15 Cool Facts about the Grand Prix of America

The Grand Prix of America has been run for a number of years, and its current home is at the Circuit of the Americas in Austin, Texas, where it is about to be run for the 2nd time.

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The Grand Prix of America has been run for a number of years, and its current home is at the Circuit of the Americas in Austin, Texas, where it is about to be run for the 2nd time. In this article, we take a look at some of the coolest facts about this famous motor race.

1.   The Circuit of the Americas is the only Grade 1 FIA acceptable track in America, as well as being just one out of 26 of these facilities to be found anywhere in the world.

 

2.       The venue consists of a track that is just a tad less than 3.5 miles in length and there is room to accommodate over 100,000 fans. Situated to the south-east of the Texan city of Austin, the track contains one of the highest elevations on the Formula 1 circuit at over 130 feet.

 

3.       The Circuit of the Americas track is also a bit of a rarity in other areas too, such as the fact that it is one of the few tracks that has to be driven around in a counter clockwise direction. It was designed with some of the most challenging motor racing circuits of the world in mind, and it presents a unique challenge to some of the world’s best F1 drivers.

 

4.       Each race in the Formula 1 season has been estimated to have been watched by over 30 million people worldwide.

 

5.       Formula 1 has a rich history in America, with the Watkins Glen track in New York. Races have also been staged in Detroit, Phoenix, Las Vegas, and Long Beach, as well as on the famous circuit at the Indianapolis Motor Speedway.

 

6.       The 2002 race held in Indianapolis saw the second ever closest finish to a race in Formula 1’s long and dramatic history. With teammates Rubens Barrichello and Michael Schumacher dueling it out until the very last split second. In the end it was Rubens Barrichello that won the race, by a cat’s whisker, or 0.011 of a second in official circles. Now that is a close finish!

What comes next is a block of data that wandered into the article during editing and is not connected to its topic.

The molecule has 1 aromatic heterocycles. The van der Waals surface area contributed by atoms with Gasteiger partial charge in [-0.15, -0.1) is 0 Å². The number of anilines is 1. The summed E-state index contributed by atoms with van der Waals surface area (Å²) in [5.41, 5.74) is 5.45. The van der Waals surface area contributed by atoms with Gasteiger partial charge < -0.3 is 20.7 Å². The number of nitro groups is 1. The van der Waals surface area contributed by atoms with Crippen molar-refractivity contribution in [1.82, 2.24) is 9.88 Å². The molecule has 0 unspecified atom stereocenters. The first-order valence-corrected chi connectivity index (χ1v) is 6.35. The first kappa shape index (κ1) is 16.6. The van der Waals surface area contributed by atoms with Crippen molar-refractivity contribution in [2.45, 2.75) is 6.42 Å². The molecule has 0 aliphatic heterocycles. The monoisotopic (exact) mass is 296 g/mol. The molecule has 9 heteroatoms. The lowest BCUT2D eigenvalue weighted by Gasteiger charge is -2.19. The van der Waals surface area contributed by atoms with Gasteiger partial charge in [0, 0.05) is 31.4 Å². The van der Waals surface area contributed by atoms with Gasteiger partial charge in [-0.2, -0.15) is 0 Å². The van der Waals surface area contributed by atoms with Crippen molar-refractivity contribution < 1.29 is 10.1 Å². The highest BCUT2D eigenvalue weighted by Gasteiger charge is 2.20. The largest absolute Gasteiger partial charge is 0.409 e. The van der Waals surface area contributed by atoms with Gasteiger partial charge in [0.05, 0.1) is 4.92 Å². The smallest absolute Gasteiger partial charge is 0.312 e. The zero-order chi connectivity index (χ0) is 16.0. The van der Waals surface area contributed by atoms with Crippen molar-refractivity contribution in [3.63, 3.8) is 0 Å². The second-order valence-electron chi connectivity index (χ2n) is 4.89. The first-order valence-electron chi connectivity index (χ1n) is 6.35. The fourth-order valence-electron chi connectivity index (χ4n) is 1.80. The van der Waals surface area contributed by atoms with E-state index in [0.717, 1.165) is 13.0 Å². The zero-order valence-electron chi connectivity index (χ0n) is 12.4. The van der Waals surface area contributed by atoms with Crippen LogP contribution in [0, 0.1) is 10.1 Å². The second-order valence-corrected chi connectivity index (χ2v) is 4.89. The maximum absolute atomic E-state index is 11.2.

7.       Not many modern motor racing fans will know that the Indianapolis 500 was part of the Formula 1 calendar between 1950 and 1960. However, due to the fact that racing at the famous oval track was seen as a specialist skill, hardly any drivers on the Formula 1 circuit bothered to enter the race. In fact, no American drivers took part in Formula 1 races anywhere else in the world for the same reason. A bizarre state of affairs to say the least.

 

8.       If you are under the impression that Formula 1 has only been popular in the United States recently, then you may be surprised to learn that in fact it has been popular for some time. For example, during the 1982 Formula 1 season, there were no less than three races in the United States. These were the Caesar’s Palace Grand Prix, The Detroit Grand Prix and the United States Grand Prix West, which was held at Long Beach, California.

 

9.       Brazilian racing legend Ayrton Senna holds the record for the most number of Formula 1 victories, as he found himself on the winner’s podium no less than 5 times.

 

10.   Only 4 drivers have ever won both a Formula 1 race held in the United States and the world famous Indianapolis 500. Mario Andretti, Emerson Fittipaldi, Jim Clark and Graham Hill the drivers in question.

 

11.   There was a 4 year gap between the 2012 United States Grand Prix and its predecessor, yet strangely the winner was the same. British driver Lewis Hamilton won the 2007 race in Indianapolis, and then won again in Austin in 2012.

 

12.   Ferrari has had the most wins in the United States Grand Prix, with 9 victories, yet their first win was not until 1975.

 

13.   The United States Grand Prix has been held in 10 different locations.

 

14.   Despite the official capacity of 100,000 at the Circuit of the Americas in Austin, Texas, the 2012 United States Grand Prix attracted a crowd of almost 120,000.

 

15.   The only North American winner of the event in modern times was Canadian Jacques Villeneuve who was victorious in 1979.

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